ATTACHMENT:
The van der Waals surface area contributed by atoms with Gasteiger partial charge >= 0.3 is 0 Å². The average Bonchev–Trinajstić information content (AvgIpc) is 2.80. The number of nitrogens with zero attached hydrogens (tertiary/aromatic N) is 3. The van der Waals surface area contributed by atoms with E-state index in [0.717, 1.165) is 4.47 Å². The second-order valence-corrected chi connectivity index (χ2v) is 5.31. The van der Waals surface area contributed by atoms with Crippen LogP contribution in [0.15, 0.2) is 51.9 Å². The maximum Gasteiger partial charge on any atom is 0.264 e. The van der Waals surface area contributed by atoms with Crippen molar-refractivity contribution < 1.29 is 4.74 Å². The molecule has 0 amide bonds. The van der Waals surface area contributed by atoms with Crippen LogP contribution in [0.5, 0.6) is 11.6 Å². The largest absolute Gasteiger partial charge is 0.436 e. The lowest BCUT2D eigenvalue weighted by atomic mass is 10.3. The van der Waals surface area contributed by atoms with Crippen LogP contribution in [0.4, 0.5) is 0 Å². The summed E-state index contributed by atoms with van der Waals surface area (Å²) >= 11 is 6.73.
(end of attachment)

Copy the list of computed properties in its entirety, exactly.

The van der Waals surface area contributed by atoms with Gasteiger partial charge >= 0.3 is 0 Å². The average Bonchev–Trinajstić information content (AvgIpc) is 2.80. The number of nitrogens with zero attached hydrogens (tertiary/aromatic N) is 3. The van der Waals surface area contributed by atoms with E-state index in [0.717, 1.165) is 4.47 Å². The second-order valence-corrected chi connectivity index (χ2v) is 5.31. The van der Waals surface area contributed by atoms with Crippen LogP contribution in [0.15, 0.2) is 51.9 Å². The maximum Gasteiger partial charge on any atom is 0.264 e. The van der Waals surface area contributed by atoms with Crippen molar-refractivity contribution < 1.29 is 4.74 Å². The molecule has 0 amide bonds. The van der Waals surface area contributed by atoms with Crippen LogP contribution in [0.5, 0.6) is 11.6 Å². The largest absolute Gasteiger partial charge is 0.436 e. The lowest BCUT2D eigenvalue weighted by atomic mass is 10.3. The van der Waals surface area contributed by atoms with Crippen LogP contribution in [0.4, 0.5) is 0 Å². The summed E-state index contributed by atoms with van der Waals surface area (Å²) >= 11 is 6.73.